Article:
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Unit Testing in C: Tools and Conventions


In this article, I look at unit tests using two unit test harnesses that work in C. Along the way, I will also discuss some of the common terminology of automated unit testing. Let me start by discussing the fundamental tool, the test harness.

What Is A Unit Test Harness?

A unit test harness is a software package that allows a programmer to express how production code should behave. A unit test harness's job is to provide these capabilities:

  • A common language to express test cases
  • A common language to express expected results
  • Access to the features of the production code programming language
  • A place to collect all the unit test cases for the project, system, or subsystem
  • A mechanism to run the test cases, either in full or in partial batches
  • A concise report of the test suite success or failure
  • A detailed report of any test failures

I'll shortly look at two popular harnesses for testing embedded C.They are both easy to use and are descendants of the xUnit family of unit test harnesses.

First, I'll employ Unity, a C-only test harness. Later, I will use CppUTest, a unit test harness written in C++, but not requiring C++ knowledge to use. You'll find that the bulk of the material in this article can be applied using any test harness.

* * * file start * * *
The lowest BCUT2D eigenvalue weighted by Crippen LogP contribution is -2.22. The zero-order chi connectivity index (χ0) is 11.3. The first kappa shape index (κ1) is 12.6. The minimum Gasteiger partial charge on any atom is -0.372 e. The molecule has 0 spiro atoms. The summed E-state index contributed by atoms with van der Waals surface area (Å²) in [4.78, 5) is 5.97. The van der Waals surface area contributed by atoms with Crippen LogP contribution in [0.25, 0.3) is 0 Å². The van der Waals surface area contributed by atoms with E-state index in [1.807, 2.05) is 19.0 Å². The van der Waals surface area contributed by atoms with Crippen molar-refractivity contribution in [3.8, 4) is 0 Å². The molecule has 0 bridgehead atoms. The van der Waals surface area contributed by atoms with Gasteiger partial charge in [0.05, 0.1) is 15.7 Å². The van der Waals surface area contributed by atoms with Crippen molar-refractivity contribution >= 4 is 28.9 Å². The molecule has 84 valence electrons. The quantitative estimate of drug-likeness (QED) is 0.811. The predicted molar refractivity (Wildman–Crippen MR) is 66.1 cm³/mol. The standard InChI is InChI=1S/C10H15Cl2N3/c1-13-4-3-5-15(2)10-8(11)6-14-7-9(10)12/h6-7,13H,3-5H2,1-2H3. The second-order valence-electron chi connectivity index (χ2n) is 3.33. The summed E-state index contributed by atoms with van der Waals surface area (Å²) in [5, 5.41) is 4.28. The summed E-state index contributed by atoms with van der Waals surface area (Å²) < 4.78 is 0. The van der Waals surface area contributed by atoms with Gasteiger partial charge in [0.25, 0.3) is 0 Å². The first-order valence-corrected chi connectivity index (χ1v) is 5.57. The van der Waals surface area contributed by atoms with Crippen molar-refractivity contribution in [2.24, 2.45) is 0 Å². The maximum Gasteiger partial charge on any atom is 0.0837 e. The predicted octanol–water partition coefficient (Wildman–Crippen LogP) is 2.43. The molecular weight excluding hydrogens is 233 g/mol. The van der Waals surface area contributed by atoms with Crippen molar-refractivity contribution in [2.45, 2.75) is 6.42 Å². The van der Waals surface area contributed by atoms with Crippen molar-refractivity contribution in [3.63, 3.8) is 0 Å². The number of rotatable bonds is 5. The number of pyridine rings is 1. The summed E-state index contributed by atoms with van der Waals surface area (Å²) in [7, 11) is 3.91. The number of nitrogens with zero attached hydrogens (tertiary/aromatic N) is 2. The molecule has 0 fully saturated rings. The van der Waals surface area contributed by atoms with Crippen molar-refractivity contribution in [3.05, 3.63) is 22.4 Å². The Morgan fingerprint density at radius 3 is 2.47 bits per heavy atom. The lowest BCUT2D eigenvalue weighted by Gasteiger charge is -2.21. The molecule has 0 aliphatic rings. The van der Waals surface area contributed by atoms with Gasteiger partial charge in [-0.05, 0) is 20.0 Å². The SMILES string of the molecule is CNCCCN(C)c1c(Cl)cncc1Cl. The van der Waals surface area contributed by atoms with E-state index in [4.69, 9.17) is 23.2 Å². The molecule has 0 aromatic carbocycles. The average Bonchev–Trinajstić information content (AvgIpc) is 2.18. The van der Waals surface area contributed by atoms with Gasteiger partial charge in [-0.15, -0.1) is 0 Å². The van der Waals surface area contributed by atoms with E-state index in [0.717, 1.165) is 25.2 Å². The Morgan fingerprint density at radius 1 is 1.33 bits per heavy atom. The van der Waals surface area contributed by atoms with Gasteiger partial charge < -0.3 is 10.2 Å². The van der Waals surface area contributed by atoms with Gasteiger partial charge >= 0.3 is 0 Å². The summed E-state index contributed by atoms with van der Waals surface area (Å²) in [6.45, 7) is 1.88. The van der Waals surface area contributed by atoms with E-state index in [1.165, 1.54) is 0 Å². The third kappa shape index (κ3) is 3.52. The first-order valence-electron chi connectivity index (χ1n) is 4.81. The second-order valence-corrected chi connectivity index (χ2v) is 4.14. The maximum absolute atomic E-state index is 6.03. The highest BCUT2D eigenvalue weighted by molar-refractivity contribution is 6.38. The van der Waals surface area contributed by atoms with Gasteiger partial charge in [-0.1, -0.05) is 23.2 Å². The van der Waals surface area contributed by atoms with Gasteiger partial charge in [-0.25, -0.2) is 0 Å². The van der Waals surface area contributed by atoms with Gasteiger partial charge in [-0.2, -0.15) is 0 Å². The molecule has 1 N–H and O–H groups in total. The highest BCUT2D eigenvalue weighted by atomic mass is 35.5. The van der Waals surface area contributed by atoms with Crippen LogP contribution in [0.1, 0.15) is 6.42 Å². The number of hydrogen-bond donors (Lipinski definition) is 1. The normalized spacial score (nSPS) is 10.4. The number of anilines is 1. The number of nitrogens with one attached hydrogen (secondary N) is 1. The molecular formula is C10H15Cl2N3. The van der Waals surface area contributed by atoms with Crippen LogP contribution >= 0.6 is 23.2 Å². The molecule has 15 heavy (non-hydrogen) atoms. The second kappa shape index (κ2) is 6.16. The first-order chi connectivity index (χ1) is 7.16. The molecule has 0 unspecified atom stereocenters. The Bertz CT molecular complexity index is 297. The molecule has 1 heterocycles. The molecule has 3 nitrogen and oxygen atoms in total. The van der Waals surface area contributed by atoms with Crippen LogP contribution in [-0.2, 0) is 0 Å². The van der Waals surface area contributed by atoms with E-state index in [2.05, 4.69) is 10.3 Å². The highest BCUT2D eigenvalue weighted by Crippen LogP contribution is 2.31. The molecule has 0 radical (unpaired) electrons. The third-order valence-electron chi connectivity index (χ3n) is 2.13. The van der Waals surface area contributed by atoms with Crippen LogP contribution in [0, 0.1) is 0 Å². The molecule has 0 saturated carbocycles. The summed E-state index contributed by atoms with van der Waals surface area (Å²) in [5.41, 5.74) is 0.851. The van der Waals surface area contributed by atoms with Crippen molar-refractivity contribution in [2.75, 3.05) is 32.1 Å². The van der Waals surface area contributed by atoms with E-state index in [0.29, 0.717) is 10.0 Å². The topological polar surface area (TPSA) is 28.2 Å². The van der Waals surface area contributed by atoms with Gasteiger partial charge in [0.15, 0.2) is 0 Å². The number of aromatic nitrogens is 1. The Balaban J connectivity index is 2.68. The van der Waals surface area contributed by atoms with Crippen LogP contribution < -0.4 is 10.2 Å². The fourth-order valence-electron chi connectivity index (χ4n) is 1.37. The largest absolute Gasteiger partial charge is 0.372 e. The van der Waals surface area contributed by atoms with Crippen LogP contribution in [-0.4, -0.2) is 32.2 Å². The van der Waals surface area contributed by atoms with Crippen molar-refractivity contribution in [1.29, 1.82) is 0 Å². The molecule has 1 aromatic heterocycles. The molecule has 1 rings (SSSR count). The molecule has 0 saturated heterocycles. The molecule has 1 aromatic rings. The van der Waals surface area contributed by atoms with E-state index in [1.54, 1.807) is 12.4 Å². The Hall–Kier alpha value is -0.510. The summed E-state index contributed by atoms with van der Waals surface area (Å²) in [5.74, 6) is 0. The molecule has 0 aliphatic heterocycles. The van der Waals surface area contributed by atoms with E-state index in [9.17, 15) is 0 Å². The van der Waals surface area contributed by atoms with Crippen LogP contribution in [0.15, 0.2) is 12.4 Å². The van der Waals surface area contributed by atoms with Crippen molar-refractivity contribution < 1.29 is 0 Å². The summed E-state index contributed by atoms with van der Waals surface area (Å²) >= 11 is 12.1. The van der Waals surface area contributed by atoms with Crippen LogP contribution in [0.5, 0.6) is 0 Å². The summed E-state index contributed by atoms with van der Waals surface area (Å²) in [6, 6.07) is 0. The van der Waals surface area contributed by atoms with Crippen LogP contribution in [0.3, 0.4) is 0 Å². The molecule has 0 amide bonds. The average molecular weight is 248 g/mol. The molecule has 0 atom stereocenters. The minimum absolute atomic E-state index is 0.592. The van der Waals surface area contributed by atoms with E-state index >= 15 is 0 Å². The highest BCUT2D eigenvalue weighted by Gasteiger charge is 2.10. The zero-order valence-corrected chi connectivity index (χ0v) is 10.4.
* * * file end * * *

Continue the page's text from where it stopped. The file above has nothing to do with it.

Here are a few terms that will come in handy while reading this explanation:

  • Code under test is just like it sounds; it is the code being tested.
  • Production code is code that is (or will be) part of the released product.
  • Test code is code that is used for testing the production code and is not part of the released product.
  • A test case is test code that describes the behavior of code under test. It establishes the preconditions and checks that significant post conditions are met.
  • A test fixture is code that provides the proper environment for a series of test cases that exercise the code under test. A test fixture will assist in establishing a common setup and environment for exercising the production code.

To take the mystery out of these terms, let's look at a few tests for something we've all used: sprintf. For this first example, sprintf is the code under test; it is production code.

sprintf is good for a first example because it is a standalone function, which is the most straightforward kind of function to test. The output of a standalone function is fully determined by the parameters passed immediately to the function. There are no visible external interactions and no stored state to get in the way. Each call to the function is independent of all previous calls.

Unity: A C-Only Test Harness

Unity is a straightforward, small unit test harness. It comprises just a few files. Let's get familiar with Unity and unit tests by looking at a couple example unit test cases. If you are a long-time Unity user, you'll notice some additional macros that are helpful when you are not using Unity's scripts to generate a test runner.

A test should be short and focused. Think of it as an experiment that silently does its work when it passes, but makes some noise when it fails. This test checks that sprintf handles a format spec with no format operations.

TEST(sprintf, NoFormatOperations) 
{ 
    char output[5]; 
    TEST_ASSERT_EQUAL(3, sprintf(output, "hey")); 
    TEST_ASSERT_EQUAL_STRING("hey", output); 
}

The TEST macro defines a function that is called when all tests are run. The first parameter is the name of a group of tests. The second parameter is the name of the test. We'll look at TEST in more detail later.